"Vandergraaf, Chuck" wrote:
> No. Another reason for questioning a literal interpretation (which
> doesn't apply in the case of Jonah) is when we have two ostensible
> accounts of the same things which don't agree as historical
> narrative. Gen.1 & 2 or Samuel-Kings & Chronicles are examples. Here
> we have internal evidence that both accounts aren't straight
> historical narrative.
> True, I overlooked internal apparent inconsistencies.
> Not to be too picky about wording but "apparent inconsistencies"
> may suggest to some that they are historical narratives that only
> appear to be inconsistnt on the surface but that can be made
> consistent by "harmonizing" - i.e., often by pasting together the two
> accounts in more or less subtle ways. But in the cases I'm referring
> to the appearance of inconsistency is to be removed by dropping the
> assumption that both must be historical narratives.
> So, maybe we are dealing with a continuum of stories, from allegory
> toundeniable historical events and, maybe, it's up to us to place each
> storyalong this continuum. As I've mentioned before, maybe it's just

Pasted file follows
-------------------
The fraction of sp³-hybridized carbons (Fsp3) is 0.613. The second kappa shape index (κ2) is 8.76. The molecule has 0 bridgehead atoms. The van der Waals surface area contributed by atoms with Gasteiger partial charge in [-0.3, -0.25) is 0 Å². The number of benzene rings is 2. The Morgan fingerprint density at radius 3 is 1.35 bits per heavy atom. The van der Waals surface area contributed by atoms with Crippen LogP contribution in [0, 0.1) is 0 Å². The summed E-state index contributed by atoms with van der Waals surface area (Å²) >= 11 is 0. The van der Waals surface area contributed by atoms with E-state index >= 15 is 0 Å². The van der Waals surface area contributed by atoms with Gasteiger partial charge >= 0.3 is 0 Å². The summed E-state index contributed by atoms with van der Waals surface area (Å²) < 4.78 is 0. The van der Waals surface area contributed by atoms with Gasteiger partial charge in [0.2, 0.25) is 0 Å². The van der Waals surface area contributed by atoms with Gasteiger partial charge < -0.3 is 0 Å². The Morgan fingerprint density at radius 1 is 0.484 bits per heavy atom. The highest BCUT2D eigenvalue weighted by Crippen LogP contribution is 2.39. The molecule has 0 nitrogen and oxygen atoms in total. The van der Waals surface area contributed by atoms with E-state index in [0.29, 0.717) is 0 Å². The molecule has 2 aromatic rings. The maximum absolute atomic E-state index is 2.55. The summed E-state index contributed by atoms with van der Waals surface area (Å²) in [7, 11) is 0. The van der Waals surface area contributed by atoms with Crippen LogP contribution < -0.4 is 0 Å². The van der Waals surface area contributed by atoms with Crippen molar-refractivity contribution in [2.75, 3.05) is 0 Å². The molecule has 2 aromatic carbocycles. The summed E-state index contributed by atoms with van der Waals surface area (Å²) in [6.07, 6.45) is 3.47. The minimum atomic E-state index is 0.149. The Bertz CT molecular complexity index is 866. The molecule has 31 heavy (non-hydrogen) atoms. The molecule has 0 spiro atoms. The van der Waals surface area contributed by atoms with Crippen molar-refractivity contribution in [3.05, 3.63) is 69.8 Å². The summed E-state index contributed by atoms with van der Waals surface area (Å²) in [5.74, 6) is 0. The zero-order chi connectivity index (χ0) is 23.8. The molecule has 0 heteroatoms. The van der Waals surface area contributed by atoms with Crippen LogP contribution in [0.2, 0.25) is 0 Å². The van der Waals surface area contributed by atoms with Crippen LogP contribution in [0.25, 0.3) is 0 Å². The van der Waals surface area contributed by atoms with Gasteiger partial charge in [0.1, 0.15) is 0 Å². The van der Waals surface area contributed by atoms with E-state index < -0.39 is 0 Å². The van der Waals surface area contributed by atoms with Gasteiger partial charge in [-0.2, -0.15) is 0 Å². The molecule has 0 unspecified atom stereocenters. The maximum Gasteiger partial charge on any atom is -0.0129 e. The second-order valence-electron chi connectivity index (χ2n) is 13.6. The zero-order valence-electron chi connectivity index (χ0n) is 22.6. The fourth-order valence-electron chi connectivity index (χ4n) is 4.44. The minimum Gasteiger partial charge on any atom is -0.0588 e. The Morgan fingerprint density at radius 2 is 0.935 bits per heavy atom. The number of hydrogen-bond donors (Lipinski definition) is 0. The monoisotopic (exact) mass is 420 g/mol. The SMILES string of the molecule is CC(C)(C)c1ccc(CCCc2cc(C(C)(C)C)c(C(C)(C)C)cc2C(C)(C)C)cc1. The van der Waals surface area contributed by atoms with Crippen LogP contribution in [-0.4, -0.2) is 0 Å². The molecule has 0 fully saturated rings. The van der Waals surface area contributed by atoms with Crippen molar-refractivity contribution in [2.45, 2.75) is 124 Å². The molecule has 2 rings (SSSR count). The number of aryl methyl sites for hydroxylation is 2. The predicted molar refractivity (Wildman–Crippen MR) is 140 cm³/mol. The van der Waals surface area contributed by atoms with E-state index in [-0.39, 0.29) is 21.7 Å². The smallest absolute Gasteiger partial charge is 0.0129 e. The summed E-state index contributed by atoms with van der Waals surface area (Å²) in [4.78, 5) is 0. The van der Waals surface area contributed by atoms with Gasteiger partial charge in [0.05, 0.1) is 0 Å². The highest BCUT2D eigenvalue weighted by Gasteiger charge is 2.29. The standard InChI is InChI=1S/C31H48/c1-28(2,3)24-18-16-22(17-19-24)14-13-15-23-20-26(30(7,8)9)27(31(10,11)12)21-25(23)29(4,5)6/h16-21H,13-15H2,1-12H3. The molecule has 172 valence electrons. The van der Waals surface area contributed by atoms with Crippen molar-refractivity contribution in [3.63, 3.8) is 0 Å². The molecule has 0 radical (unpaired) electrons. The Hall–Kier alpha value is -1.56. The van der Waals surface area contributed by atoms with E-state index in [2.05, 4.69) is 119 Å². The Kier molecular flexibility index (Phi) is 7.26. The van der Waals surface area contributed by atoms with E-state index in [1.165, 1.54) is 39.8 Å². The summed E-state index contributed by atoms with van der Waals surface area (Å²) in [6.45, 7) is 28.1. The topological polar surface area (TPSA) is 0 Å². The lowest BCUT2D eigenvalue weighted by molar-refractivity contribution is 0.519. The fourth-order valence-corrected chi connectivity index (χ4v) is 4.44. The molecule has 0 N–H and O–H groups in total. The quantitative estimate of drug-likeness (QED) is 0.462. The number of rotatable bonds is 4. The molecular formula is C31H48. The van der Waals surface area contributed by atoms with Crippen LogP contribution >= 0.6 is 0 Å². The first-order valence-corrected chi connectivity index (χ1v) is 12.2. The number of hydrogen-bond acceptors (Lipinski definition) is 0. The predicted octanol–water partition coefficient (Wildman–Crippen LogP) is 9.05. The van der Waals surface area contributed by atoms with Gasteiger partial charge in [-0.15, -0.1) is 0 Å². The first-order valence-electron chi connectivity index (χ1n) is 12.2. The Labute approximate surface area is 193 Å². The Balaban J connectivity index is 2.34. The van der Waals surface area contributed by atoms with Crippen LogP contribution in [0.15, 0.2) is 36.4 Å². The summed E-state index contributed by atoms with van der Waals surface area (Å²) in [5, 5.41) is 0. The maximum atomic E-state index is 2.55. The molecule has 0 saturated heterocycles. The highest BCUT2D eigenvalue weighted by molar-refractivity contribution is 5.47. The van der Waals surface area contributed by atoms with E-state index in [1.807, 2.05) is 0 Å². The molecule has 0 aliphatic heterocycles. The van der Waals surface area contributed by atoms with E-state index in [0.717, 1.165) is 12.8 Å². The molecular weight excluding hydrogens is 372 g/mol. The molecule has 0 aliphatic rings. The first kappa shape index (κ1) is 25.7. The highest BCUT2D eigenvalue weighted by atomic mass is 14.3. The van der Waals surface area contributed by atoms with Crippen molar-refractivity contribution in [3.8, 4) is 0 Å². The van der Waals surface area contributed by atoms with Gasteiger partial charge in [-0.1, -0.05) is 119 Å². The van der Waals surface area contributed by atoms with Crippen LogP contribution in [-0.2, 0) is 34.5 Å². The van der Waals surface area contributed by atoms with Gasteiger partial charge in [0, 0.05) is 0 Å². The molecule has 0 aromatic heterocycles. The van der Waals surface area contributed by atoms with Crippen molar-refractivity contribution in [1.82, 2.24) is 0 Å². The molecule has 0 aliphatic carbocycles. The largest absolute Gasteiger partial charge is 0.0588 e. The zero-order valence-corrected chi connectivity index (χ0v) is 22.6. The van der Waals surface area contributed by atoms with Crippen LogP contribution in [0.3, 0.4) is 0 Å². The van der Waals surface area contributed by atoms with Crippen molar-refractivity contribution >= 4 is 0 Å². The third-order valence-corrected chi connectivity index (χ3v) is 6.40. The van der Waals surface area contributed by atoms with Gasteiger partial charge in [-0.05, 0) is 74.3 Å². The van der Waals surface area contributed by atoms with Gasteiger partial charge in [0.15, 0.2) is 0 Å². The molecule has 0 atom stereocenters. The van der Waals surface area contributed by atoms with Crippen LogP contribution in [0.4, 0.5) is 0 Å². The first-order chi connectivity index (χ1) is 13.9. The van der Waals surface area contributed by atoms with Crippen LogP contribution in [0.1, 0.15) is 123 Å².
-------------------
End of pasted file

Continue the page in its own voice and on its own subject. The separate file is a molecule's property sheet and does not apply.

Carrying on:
> as well
> This is becoming quite apparent from the various exchanges. A bit
> disconcerting to many, to say the least!
> Yes, there's a continuum. & one shouldn't try to debunk the
> historical character of Bible stories for pre-schoolers. But many
> will start raising questions well before they become geologists &c.
> As soon as they start asking how the dinosaurs fit into the story or
> something like that, it's appropriate to start talking about how
> stories can tell us true things, &c.
> But, depending what they have been told prior to the stage where they
> ask questions, this is precisely where the wheels at times part
> company with the rest of the carriage. Some ask questions and don't
> like the answer and, consequently, abandon the faith (if this is
> possible). Others never ask questions, for example, our "Leader of
> Her Majesty's Loyal Opposition," who has publicly stated that he
> believes that dinosaurs and man walked the earth at the same time.
Even while one is allowing young children to think of all the
Bible stories as things that really happened, one ought to be careful
not to give the impression that they all must be read in that way.
& at some point, if some questions aren't raised by the child, the fact
that truth can be conveyed by stories should be introduced. The fact
that Jesus did this in his parables is one way of getting at the
I know that there are denominations in which a person can grow
to adulthood not only believing that dinosaurs & humans were
contemporaries but also that it's a crucial part of the faith to believe
this. It's tempting to ridicule such folks but it's really just sad.
George L. Murphy
"The Science-Theology Interface"
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